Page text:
Officials plan to use the rate of interest the Fed pays on excess reserves deposited at the central bank as the “primary tool used to move the federal funds rate into its target range” while “temporary use” of the overnight reverse repo facility will be employed to “help set a firmer floor,” according to the July FOMC meeting minutes. “If we can move those three rates in tandem, then I think it will be pretty clear signaling to markets as to where the Fed stands and where short-term interest rates stand,” Bullard said. “We’ve never done this before, so we don’t know exactly how it will work, but I do think that we are in pretty good shape.” [emphasis added]

They already had more than a little whiff of failure in repo fails, so the statement above was already stale at the point it was issued.

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“Only 43.6% of young adults currently hold a full-time job. 53% are either jobless or underemployed relative to their education.”

Obama’s Economic Recovery In Pictures (STA)

On Thursday, President Obama will give a speech at Northwestern University’s Kellogg School of Management on the economy. This issue is critical going into the mid-term elections as virtually every poll shows this is a top concern of voters. The question of economic recovery is interesting in the context of where that recovery has occurred.  As I discussed recently in “For 90% Of Americans, There Has Been No Recovery,”while the ongoing interventions by the Federal Reserve have inflated asset prices, the only real accomplishment has been a widening of the wealth gap between the top 10% of individuals that have dollars invested in the financial markets and everyone else.


Another problem for the President at Northwestern University is that he will be trying to promote his success on economic recovery to a group of individuals who are currently plagued with a poor slate of economic statistics. The unemployment rate for 18-29 year-olds is nearly 12%. Over 30% are still living with parents more than two years after graduation. Only 43.6% of young adults currently hold a full-time job. 53% are either jobless or underemployed relative to their education. These stats are going to make promoting an “economic success” story rather difficult. However, let’s review Obama’s economic scorecard in terms of the things that truly matter to the average American.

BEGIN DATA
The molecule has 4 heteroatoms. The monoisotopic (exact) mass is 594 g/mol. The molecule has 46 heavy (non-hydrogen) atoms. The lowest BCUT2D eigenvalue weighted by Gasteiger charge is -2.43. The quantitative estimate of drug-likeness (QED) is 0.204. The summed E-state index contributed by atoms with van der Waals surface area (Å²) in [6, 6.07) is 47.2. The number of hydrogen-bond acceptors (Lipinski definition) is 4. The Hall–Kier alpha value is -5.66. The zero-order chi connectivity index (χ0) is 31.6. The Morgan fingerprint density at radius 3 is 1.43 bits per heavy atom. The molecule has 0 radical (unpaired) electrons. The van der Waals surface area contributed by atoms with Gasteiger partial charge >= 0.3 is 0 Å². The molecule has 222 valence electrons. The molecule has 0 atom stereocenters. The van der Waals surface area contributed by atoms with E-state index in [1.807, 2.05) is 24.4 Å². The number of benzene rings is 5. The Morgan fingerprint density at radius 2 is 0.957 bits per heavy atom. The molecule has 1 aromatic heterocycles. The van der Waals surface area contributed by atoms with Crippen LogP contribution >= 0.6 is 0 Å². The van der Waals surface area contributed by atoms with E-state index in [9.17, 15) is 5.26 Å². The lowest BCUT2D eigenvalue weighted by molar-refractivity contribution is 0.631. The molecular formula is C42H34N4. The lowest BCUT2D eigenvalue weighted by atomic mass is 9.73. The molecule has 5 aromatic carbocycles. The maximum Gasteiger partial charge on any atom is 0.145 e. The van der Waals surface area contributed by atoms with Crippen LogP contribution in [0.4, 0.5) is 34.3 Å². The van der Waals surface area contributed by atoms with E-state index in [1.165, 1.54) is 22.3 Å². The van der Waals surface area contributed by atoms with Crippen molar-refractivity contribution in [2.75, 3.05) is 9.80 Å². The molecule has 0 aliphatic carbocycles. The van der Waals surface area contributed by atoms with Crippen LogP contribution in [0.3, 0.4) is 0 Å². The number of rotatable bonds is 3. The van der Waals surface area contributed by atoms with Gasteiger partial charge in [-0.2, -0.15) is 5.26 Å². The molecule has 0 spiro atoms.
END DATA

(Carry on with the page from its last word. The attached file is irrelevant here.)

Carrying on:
There is only one chart of employment that truly matters: the number of full-time employees relative to the working age population. Full-time employment is what ultimately drives economic growth, pays wages that will support household formation and fuels higher levels of government revenue from taxes.  If the economy were truly beginning to recover, we should be witnessing an increasing number of full-time employees. Unfortunately, that has not been the case as this measure, as shown by the chart below, is only slightly off the lows witnessed during the financial crisis.


Given that nearly 70% of economic growth is driven by personal consumption expenditures, the sluggishness of economic growth since the financial crisis can be directly attributed to a fall in personal incomes. According to a recent Federal Reserve survey, median household before-tax incomes have fallen from near $52,000 annually to roughly $47,000 currently.


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Draghi’s ABS plans are mostly dead already. He can buy German and Dutch paper, but not the countries that need the help.

ECB Becoming ‘Junk Bank’ Under Draghi: Merkel Ally (Reuters)

A leading member of German Chancellor Angela Merkel’s Bavarian sister party criticised European Central Bank chief Mario Draghi on Saturday, saying he was turning the institute into a “junk bank” with his plans to buy debt rated as junk. In a stinging attack, Hans Michelbach of the Christian Social Union (CSU) said Draghi was endangering the stability of financial markets. “Draghi is increasingly transforming the ECB into a junk bank,” Michelbach told Reuters. On Thursday, the ECB laid out plans to buy rebundled packages of debt and covered bonds, secured on solid assets such as property. It will include buying debt with a “junk” credit rating from Greece and Cyprus as long as such states are under a formal international financial programme. Michelbach, who is chairman of the conservative faction in the parliamentary financial committee, said the ECB now wanted to buy the kind of “opaque debt” that was largely to blame for the outbreak of the global financial crisis in 2007/2008.

“Draghi, a former investment banker, has not learnt anything in his role as head of the ECB. He was and still is the wrong person for the job,” Michelbach said. With its “Draghi politics”, the ECB is helping countries that are not reforming, he said. “Draghi is ridiculing the people in Europe who have taken burdens upon themselves to shore up the future of their countries by means of reforms,” Michelbach added. He said the planned purchases of debt, which the ECB hopes will boost lending and so boost the euro zone economy, would mobilise “not one single extra euro of loans” in the single currency bloc. “Draghi looks like he is at his wit’s end and he’s trying to cover it up by performing increasingly absurd pirouettes,” Michelbach said.

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Ugly stuff. But Europe don’t need to lead Japan and China anywhere, they’re more than capable of finding the dead ends themselves.

Will Europe Lead the World Into Another Financial Crisis? (Phoenix)